1. All times and periods of time mentioned in these findings are those material to the issues. All references to the "penitentiary" are to the United States Penitentiary, Leavenworth, Kansas. Reference to "petitioners" includes plaintiffs and intervening plaintiffs.

2. Each of the petitioners was an inmate of the penitentiary. Each is black and claims membership in the Nation of Islam, sometimes known as the Black Muslims, of which Elijah Muhammad is the titular head. For the purposes of these actions only, I find that each petitioner is a member of the Nation of Islam and that the Nation of Islam is a religion.

3. Each of the defendant-respondents was an officer or employee of the United States Bureau of Prisons and, excepting John N. Mitchell, Attorney General, and Norman Carlson, Director of the Bureau, was on duty at the penitentiary.

4. R. I. Moseley was warden of the penitentiary during part of the time under consideration. He was succeeded upon his retirement by C. E. Harris. Pursuant to Rule 25(d) (1), F.R.Civ.P., C. E. Harris is substituted as a party-respondent for R. I. Moseley.

5. Approximately 2,200 inmates were confined at the penitentiary. Of these, approximately forty claimed membership in the Nation of Islam.

6. Two separate groups of inmates competed for leadership and control of the Black Muslim population of the penitentiary. One group included Long, Duhart, Pina, Caver, Stokes, Barron, Mayes, Malry, Cargill, Dennis, Chapman and Crable. This group recognized Long as Minister. The other, made up of Ford, O'Neal, Thomas, Slaughter, Sealie, Turner, Jones, Rose, Reed, Moore and others recognized Ford as Minister. Each group sought to impose its will on the other group and on the remaining Black Muslim prisoners. The existence of such infra-structures within the penitentiary, each seeking to exercise control over other inmates, multiplied the problems of administration, endangered the security of the institution and posed a continuing threat to the safety of its officers and of prisoners not submitting to the group's control.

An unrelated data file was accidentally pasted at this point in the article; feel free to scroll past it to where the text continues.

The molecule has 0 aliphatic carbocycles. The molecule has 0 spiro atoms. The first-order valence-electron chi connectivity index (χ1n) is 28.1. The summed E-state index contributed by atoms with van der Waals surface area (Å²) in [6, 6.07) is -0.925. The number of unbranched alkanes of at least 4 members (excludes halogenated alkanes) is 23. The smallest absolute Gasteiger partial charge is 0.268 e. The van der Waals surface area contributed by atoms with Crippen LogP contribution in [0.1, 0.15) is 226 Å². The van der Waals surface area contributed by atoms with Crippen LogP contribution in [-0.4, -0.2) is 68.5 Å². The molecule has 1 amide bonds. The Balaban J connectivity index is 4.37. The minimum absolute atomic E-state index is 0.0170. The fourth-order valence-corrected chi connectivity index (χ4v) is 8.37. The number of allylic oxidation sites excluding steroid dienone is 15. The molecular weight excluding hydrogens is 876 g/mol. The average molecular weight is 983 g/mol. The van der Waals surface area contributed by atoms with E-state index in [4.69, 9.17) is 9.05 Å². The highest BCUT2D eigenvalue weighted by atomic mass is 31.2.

7. It was the policy of the United States Bureau of Prisons and of the warden of the penitentiary to place in segregated confinement inmates determined to be a threat to themselves, to others, or to the safety and security of the institution. All inmates so confined, including the petitioners, were within one or two days after initial confinement notified orally of the charges against them, given an opportunity to answer the charges, and accorded a hearing before a committee known as the adjustment committee, made up of officers of the penitentiary. The case of each inmate in segregated confinement was reviewed by the adjustment committee at least once weekly.